Bellinger shows off cannon, then sets RBI record

Giants rally in 3-run 7th, snap Dodgers' 4-game win streak

April 30th, 2019

SAN FRANCISCO – The Giants ruined another amazing April night for on Monday when Evan Longoria’s three-run double in the bottom of the seventh inning provided a 3-2 comeback win over the Dodgers at Oracle Park.

Bellinger threw a runner out at third base from right field and singled home the first run on an 0-2 pitch off a left-hander for another MLB record. Bellinger has 37 RBIs, the most before May 1 in MLB history. He had been tied with Mark McGwire and Juan Gonzalez, who both reached the mark in 1998.

Bellinger went 2-for-3 with a walk and threw out Brandon Crawford in the second inning trying to go from first to third on Kevin Pillar’s single with no outs, with Bellinger’s fastball tracked by Statcast at 91.7 mph. The two singles increased Bellinger’s MLB record for total bases in March/April to 96, 11 more than Chase Utley’s previous record. Bellinger leads the league in everything, just about.

The Dodgers scored both runs in the sixth inning, which began with a single off Tony Watson from Joc Pederson, who entered the game batting .083 against left-handers. Justin Turner singled, Bellinger singled in one run and Max Muncy doubled in the other.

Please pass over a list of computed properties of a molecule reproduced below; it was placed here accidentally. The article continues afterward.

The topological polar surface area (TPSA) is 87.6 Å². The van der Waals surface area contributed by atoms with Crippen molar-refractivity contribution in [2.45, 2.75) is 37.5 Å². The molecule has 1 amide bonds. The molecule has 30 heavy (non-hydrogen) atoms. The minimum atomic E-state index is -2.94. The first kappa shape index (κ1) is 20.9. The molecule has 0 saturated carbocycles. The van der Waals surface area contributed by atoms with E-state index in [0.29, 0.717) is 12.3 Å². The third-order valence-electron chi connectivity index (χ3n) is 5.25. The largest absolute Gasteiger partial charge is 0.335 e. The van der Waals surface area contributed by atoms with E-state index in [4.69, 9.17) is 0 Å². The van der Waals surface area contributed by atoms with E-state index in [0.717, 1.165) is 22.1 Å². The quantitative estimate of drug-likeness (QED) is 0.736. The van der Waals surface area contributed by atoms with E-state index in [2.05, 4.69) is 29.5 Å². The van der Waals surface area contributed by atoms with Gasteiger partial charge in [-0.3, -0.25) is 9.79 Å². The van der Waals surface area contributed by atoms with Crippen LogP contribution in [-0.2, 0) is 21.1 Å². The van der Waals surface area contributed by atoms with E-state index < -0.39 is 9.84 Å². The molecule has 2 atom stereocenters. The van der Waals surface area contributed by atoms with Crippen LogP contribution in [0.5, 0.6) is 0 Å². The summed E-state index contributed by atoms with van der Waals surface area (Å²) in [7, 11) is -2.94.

And just to show that Bellinger is, actually, human, he struck out in the fourth inning and was doubled off third base on Enrique Hernandez’s liner to shortstop, cutting short the sixth inning.

Three innings after Bellinger’s highlight throw, first baseman Muncy probably saved a run with a diving catch of Yangervis Solarte’s line drive with one out and runners on first and second.


Those defensive gems benefitted Dodgers starter Kenta Maeda. Coming off a four-inning start at Wrigley Field, Maeda lacked his offspeed touch but escaped a few jams to give the Dodgers five-plus scoreless innings, while Scott Alexander inherited Maeda’s last jam and pitched a scoreless sixth.

Then came Ross Stripling’s first relief appearance of the year, and it didn’t go well.

“Haven’t felt this way in a long time," said Stripling. “The guys put 8 1/3 innings of really good baseball besides when I was on the field. Frustrating for the first one to go that way. Everything gets magnified out of the bullpen, you’ve got the rivalry here, all that stuff. Hopefully, can only go up from here.”

With one out, Stripling allowed a single to center by Joe Panik, a double down the right-field line to Yangervis Solarte and then walked Brandon Belt to load the bases. And Stripling’s outing, designed to go multiple innings, barely went multiple batters.

“I feel like my stuff was fine and I wasn’t over-pumped,” said Stripling, who was sent to the bullpen after making six starts as Clayton Kershaw, Rich Hill and Hyun-Jin Ryu all missed time with injuries. “I got the first out, then two good pieces of hitting on the curveball, so they beat my best pitch. Probably threw too short on Belt with the walk.”

Dylan Floro came on and struck out Buster Posey, but hung a 2-1 slider to Longoria, who pulled it into the left-field corner to clear the bases for all of San Francisco’s runs.

“Floro probably gets Longoria out eight of 10 times or nine of 10 times, so that just wasn’t meant to be," Stripling said. "It’s a tough way to get reacclimated to the bullpen, that’s for sure. Hit the ground running and move on to the next one.”